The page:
One nagging question: If progressivism offers the illusion of a state-funded safety net in exchange for the loss of liberty, an illusion that can easily be disproved, what’s so appealing about progressivism?  Why are half of American voters eager to hand over their liberty to a totalitarian state?  Why are they sprinting like lemmings toward the totalitarian abyss?

There are answers to this question that make sense.  A lot of those liberals are naïve young people.  A lot of them are women and minorities who may feel that they have no alternative to welfare and simply wish to increase their benefits.  Many are state employees whose motives are simply mercenary.  Many are ideological leftists with no appreciation for America’s constitutionalist democracy.  This would include the “red diaper babies” brought up in radical enclaves such as Berkeley and Manhattan.

Niall Ferguson explains the rise of tyranny somewhat differently, as the result of two major tendencies: first, social regression, for which Pope John Paul II provided ample evidence, and second, “the ability of a corrupt and monopolistic elite to exploit the system of law and administration to their own advantage” (The Great Degeneration, New York, 2013, page 9).

Just one figure illustrates the social degeneration Ferguson describes as a condition of democratic decline: a black youth unemployment rate of over 21% and an associated illegitimacy rate of 75%, a pathology Walter Williams traces to the welfare state.  And is there any better example of a corrupt elite than the revolving door between Washington and the many think-tanks, foundations, and corporations that depend on government-assigned subsidies and monopolies?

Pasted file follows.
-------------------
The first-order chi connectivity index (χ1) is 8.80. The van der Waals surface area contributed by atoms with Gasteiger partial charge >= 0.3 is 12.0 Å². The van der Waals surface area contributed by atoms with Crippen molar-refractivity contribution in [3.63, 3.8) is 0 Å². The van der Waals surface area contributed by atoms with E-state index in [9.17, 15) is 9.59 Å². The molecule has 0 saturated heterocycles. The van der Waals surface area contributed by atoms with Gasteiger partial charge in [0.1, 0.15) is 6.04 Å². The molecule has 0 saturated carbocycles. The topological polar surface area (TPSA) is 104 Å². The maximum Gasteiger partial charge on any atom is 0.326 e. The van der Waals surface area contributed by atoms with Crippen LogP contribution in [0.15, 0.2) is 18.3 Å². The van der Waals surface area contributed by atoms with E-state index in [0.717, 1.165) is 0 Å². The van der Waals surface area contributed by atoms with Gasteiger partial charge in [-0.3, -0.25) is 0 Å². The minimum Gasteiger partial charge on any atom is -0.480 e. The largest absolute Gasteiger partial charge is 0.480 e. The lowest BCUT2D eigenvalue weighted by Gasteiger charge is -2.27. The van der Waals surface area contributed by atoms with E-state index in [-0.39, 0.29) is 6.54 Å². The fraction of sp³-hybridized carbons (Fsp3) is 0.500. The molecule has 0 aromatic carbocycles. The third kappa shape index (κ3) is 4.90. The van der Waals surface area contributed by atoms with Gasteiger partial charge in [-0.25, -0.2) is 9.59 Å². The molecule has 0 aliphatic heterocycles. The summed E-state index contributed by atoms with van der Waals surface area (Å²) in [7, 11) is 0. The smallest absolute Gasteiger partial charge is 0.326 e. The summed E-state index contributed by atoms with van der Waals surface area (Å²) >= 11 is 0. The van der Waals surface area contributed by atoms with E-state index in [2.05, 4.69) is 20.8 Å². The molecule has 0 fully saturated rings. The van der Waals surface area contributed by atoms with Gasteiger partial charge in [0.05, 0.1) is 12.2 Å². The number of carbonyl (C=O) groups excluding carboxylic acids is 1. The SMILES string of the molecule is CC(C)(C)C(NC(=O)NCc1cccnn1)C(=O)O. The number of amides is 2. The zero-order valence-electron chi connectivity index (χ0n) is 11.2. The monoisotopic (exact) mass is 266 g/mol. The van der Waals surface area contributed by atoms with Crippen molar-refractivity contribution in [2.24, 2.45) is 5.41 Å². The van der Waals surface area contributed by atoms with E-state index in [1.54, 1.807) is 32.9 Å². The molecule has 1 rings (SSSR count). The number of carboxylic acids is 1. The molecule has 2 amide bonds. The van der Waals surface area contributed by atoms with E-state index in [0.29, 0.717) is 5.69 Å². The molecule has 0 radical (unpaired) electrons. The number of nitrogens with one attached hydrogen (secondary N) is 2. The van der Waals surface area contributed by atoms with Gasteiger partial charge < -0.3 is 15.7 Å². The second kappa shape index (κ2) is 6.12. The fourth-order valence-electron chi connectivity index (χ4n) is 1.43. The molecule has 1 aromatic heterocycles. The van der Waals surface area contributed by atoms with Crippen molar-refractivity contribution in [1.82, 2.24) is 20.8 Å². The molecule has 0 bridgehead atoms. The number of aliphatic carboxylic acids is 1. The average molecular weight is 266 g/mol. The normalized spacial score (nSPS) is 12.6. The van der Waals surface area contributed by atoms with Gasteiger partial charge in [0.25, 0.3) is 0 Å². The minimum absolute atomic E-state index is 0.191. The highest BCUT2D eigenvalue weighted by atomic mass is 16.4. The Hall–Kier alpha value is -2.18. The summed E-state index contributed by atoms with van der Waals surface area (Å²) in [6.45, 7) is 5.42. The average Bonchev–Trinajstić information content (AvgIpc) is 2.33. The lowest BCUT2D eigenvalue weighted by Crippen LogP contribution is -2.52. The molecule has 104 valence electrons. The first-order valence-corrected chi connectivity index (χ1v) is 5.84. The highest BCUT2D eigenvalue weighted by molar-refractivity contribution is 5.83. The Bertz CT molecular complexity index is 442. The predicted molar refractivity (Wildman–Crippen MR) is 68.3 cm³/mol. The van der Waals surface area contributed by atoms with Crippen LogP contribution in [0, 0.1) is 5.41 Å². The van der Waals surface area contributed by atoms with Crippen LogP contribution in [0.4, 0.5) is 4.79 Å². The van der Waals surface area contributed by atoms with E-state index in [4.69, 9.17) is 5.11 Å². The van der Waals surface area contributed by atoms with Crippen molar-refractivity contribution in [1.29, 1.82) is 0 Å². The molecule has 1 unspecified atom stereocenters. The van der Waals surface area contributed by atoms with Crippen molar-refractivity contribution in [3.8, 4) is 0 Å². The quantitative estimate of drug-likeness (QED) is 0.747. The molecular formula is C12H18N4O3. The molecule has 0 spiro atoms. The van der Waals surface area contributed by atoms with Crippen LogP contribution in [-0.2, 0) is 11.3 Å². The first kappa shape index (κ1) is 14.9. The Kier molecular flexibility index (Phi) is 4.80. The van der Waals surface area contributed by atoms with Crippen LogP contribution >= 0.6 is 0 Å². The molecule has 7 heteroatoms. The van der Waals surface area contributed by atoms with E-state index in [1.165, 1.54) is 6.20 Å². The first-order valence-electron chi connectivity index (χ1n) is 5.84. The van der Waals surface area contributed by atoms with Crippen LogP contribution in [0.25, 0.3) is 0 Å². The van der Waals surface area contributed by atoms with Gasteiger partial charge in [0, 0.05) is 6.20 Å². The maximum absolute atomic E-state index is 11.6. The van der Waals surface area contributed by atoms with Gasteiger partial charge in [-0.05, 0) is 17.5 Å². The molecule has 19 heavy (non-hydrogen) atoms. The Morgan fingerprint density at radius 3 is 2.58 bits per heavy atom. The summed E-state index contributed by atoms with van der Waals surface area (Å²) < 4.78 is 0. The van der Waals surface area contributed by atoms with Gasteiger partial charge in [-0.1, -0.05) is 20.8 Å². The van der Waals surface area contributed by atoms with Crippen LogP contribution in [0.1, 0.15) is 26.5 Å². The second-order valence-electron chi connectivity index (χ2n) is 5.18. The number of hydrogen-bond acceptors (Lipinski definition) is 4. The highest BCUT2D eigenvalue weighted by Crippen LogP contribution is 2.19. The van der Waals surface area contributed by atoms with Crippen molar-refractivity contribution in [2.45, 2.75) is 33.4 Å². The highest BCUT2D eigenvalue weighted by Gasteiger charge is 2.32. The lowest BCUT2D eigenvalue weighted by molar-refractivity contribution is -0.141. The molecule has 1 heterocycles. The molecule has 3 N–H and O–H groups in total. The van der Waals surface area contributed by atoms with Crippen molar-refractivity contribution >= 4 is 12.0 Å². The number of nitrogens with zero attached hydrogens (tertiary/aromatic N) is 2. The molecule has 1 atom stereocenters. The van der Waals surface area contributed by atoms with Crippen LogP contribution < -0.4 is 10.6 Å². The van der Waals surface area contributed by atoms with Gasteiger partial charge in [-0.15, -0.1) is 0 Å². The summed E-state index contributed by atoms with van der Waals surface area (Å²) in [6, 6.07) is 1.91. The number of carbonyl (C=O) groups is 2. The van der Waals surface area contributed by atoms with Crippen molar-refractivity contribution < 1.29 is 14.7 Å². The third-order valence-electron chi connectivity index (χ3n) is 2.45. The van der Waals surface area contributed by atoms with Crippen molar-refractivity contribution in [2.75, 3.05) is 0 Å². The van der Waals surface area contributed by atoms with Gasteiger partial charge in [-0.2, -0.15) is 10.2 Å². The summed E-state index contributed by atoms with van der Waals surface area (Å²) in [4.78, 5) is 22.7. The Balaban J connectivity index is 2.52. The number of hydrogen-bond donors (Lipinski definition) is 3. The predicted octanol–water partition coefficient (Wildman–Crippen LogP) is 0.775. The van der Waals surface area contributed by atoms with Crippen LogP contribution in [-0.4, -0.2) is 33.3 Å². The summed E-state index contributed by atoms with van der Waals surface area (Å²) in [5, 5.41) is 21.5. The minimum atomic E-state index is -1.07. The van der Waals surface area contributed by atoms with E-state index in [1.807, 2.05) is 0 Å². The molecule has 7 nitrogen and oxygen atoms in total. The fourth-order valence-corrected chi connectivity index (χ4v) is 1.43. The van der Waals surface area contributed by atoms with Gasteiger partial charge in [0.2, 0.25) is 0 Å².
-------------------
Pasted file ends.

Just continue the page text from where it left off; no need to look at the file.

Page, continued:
Do progressives actually believe they are improving society by undermining the family, creating dependence, and ending life via abortion on demand?

In order to understand the true motivations of progressives, one must return to John Paul II in Memory and Identity.  In a chapter entitled “Europe as ‘Native Land,'” he quotes Christ: “I am the vine, you are the branches” (John 15:5).  That verse conveys the truth of mankind’s origin in God and, with it, the element of divinity in human nature.  Each human life, by this account, is a creation of inestimable potential containing “within itself something of the divine” (99).

Whether one is a believer or not, one can appreciate this element of divinity, which finds expression in man’s self-respect and creativity, and in his veneration for other persons, for nature, and for God.  Such veneration, based on the conviction of the sacredness of all life, poses a problem for the imperial state.  It creates an independent, self-respecting mindset that can never be controlled.  It is a massive roadblock in the path of state power.

John Paul II’s chain of reasoning is compelling.  It leaves one, as is intended, with profound doubts concerning the entire project of so-called liberation that has constituted the liberal and progressive agenda over the past century and a half.  As greater and greater personal “freedoms” have been extended, the power of the state has grown proportionately.  John Paul II was right: the Western democracies face their own threat of totalitarianism, and this threat emanates from the progressive state.  John Paul II was right about this as well: once the state has gained control, there is no limit to the devastation of which it is capable.